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  • Joshua Green


In our industry, the discourse regarding Pride Month has historically involved a fair bit of short-term navel gazing… namely looking at brands that are doing Pride Month well and those that aren’t. Who is slapping a rainbow logo on their social accounts for the month versus who is making long-term, meaningful commitments to LGBTQI+ organisations, businesses and the community.

While that historical binary has been helpful in holding organisations to account in the trade press, it's not an enduring dialogue that will drive a step-change in support of the LGBTQI+ movement more broadly.

With Pride Month (June 1 - 30) starting this week, I’ve been thinking a lot about the long list of important conversations that we should be having this year. And, mark my words, there are a lot we urgently need to be having, particularly in the wake of an election that saw the transgender and gender diverse people in our community repeatedly targeted and discriminated against.

So, what should we be doing?

Winitha Bonney OAM hosted a session earlier this year where she made a comment that has stuck with me. She spoke to the power of ‘calling in’ rather than ‘calling out.’

She was referencing the finding that in calling people out when they make a mistake in vernacular that references our diverse communities, it can actually trigger regression in those same people’s understanding and their inclusion journey.

For the queer community and our allies, I think that’s a particularly important concept to remember - particularly when we’re talking with people who don’t identify as LGBTQI+.

The case in point is a conversation I had last month.

A straight, cis-gender (person whose gender identity corresponds with their birth sex) friend was expressing their concern about including pronouns in their email signature. They thought it would appear to be virtue signalling. An empty gesture with no real value other than to make them appear au fait.

It wasn’t until I explained that by including pronouns in day-to-day communications, like on email signatures, LinkedIn profiles etc, and thereby actively showing your allyship with the trans and gender diverse community that he understood why such simple actions can actually be a profound gesture.

A clear sign that you are open to learning and understanding, and that you represent a safe space to have those discussions.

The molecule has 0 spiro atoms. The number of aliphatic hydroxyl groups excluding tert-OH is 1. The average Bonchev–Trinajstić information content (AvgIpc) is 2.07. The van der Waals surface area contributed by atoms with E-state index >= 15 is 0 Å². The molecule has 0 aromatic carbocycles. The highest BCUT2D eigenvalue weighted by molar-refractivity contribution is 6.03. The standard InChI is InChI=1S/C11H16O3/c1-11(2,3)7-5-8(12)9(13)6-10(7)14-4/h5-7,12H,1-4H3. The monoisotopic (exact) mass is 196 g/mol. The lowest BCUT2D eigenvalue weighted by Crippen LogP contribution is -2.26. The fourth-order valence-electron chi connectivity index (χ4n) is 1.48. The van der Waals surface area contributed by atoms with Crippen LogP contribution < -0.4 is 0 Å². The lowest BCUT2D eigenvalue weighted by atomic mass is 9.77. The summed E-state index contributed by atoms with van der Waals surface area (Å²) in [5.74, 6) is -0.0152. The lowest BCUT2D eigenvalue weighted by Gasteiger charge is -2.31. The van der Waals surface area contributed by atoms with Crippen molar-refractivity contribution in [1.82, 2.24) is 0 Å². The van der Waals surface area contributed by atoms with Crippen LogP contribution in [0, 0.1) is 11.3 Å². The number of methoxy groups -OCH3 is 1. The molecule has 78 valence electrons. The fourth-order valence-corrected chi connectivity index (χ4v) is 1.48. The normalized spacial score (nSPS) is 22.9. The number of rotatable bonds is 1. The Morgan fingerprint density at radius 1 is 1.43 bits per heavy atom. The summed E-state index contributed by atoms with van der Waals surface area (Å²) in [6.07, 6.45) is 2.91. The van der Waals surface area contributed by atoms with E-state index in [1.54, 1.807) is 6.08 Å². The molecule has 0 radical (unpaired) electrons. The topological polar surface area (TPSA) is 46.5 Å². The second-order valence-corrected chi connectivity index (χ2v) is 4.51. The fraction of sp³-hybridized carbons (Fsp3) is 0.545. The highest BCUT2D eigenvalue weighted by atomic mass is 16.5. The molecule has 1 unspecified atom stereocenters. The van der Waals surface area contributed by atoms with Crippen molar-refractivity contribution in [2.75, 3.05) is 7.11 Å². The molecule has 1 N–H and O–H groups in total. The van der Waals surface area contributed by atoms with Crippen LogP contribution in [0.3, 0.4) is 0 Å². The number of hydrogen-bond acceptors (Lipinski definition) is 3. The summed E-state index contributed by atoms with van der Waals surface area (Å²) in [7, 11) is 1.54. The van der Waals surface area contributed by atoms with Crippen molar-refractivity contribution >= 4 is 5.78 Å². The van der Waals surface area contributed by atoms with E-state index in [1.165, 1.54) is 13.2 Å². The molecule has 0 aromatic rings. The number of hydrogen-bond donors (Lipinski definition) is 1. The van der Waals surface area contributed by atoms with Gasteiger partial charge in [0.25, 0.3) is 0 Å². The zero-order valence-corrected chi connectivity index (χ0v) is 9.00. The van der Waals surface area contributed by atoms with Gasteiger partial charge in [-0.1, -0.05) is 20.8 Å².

That conversation didn’t have to go that way though.

If that person hadn’t been a friend, I can easily imagine how I might have bristled at their comment and called out their lack of understanding, deeming it non-inclusive or discriminatory.

But in doing that - in calling them out - I don’t know if either of us would be much the better for it…

Of course, I’m not talking about outright acts of homophobia, interphobia or transphobia like those Australia has bore witness to over the past few months. Those require a very distinct (and in my view, firm) response.

It’s instead, those moments where people make a genuine slip. Or they aren't using the appropriate vernacular.

After all, for many of us, there’s a lot of unlearning to do - particularly when it comes to gender inclusive language. Instead, we can use these moments as opportunities to shed light and to gently guide.

If this year’s federal election showed us one thing, it is how incredibly damaging misinformation can be.

The Liberal candidate for Warringah’s comments regarding the transgender community served to further marginalise a vulnerable minority group that already faces significant levels of discrimination and hate in the Australian cultural sphere.

When we do things like consuming and sharing media that features trans and gender diverse talent, educating the people around us on the glorious diversity within the LGBTQI+ community and stating our pronouns at the start of meetings, we make a small but powerful step in the opposite direction.


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